“I can’t leave you! Any of you!” She had exclaimed, her body shaking with fear, grabbing ahold of her father’s arms, falling to her knees. The thought had felt like it was more than she could ever bear, leaving her family behind to surely die.
He had pulled her up, shaking her a few times. “Jasmine, listen to me! You must!”
She had bowed her head. “But how? We are surrounded.”
“There is a trap door under your bed. Move it, and you will see. Take the tunnel out to the woods, and run. Run like you’ve never run before,” her father had said. “Never stop running, there is no place far enough to be safe from these monsters.”
Tears had fallen down her cheeks, clouding her vision. Her father had gently wiped them away. With a great sigh, she gazed at her mother and sister, comforting each other, for a few moments before turning back to her father. She’d embraced him, never wanting to let go. She could smell his magic as she had held on tight.
He had forced her away from him. “Go! Now!” She turned and ran to her bedroom, moving her bed, and saw a trap door she had never seen before. She quickly opened it and jumped down into darkness. She’d heard the scraping of the bed as her father had moved the bed back into position. She had stood there for a few minutes, breathless. She had been afraid, pausing to let the terror claw at her until there was nothing left. If she didn’t move, she had known the halflings would find her, just under the trap door, from the resonance of fear itself. She took a moment to mentally say goodbye to her family, and everyone she cared about, more tears running down her cheeks. Taking a deep breath and clearing her mind, she had then run as fast as her feet would take her, her eyes adjusting to the darkness, the beating of her heart threatening to burst right out of her chest. She hadn’t allowed any more tears to fall as she ran, her skirts flapping behind her.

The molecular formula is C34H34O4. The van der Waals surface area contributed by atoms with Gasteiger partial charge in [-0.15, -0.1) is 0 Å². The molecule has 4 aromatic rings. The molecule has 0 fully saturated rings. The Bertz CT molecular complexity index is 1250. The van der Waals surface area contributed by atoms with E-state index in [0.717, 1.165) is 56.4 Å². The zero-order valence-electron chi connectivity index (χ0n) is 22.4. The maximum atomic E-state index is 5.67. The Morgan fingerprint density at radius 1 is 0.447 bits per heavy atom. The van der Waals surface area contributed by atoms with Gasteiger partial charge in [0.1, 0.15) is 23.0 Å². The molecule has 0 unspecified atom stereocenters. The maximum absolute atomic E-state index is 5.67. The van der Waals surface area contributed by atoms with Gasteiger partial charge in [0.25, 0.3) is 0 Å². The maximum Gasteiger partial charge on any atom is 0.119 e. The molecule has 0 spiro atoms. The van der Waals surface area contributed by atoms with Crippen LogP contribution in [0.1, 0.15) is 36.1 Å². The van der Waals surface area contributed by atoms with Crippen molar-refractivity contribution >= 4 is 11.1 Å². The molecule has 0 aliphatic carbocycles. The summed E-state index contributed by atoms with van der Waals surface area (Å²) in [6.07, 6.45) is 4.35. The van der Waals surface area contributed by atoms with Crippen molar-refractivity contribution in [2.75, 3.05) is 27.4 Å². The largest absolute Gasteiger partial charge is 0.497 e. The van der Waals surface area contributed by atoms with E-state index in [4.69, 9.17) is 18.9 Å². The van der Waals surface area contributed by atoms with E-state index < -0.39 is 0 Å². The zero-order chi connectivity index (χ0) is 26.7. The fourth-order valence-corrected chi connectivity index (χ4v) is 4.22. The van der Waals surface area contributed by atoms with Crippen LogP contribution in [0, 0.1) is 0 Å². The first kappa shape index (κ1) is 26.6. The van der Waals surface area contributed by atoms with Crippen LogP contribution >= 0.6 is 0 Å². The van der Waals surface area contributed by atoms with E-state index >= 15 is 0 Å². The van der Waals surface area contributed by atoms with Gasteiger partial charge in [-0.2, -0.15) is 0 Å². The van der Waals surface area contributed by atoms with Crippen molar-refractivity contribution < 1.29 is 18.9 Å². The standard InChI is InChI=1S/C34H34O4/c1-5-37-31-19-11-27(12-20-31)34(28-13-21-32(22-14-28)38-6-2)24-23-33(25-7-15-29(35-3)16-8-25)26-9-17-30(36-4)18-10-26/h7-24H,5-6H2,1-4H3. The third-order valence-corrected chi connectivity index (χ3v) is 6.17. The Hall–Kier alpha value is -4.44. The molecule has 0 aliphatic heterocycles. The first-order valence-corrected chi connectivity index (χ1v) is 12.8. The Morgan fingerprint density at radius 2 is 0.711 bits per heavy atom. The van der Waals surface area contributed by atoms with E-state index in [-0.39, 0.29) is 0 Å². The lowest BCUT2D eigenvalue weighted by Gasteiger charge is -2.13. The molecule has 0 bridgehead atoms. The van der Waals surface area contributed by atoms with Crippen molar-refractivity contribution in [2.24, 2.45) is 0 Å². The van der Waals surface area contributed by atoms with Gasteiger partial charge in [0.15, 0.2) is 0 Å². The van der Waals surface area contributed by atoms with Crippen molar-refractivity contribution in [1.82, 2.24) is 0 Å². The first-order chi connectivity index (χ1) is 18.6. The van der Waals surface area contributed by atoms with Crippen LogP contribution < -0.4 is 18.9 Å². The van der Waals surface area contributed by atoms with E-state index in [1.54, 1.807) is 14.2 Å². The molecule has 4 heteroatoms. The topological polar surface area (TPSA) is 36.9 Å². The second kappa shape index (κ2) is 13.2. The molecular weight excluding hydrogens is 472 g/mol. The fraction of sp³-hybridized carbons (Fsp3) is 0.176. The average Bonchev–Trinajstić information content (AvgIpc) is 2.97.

Jasmine shook herself, taking a deep breath and forcing the awful memory from her present mind. She touched her face and felt wetness on her cheeks. She wiped them away. “Is it night yet?” She sniffled. When she didn’t hear an answer, she looked towards Gareth, only to find that he wasn’t in the tent with her. She reached out, and knew he was close. She more thoroughly wiped the tears from her face as she took a deep breath. The hole in her chest was a little wider as she remembered her family and all that she had lost that night. She had been pretty young, only 50 years old. She had just been coming into her power, and her father had been working with her on them, as was tradition with the fae, who lived to be very old, usually 500 years or more.
She knew that Gareth had given her some semblance of privacy as she became emotional, and she silently thanked him. She didn’t want to break down in front of him, or anyone else. She steeled herself and forced everything from her mind except for her current predicament. Gareth seemed trustworthy enough, but she knew that once she was in the presence of the queen, everything was over. She tried thinking of ways she could reclaim her magic from the halfling outside, and escape.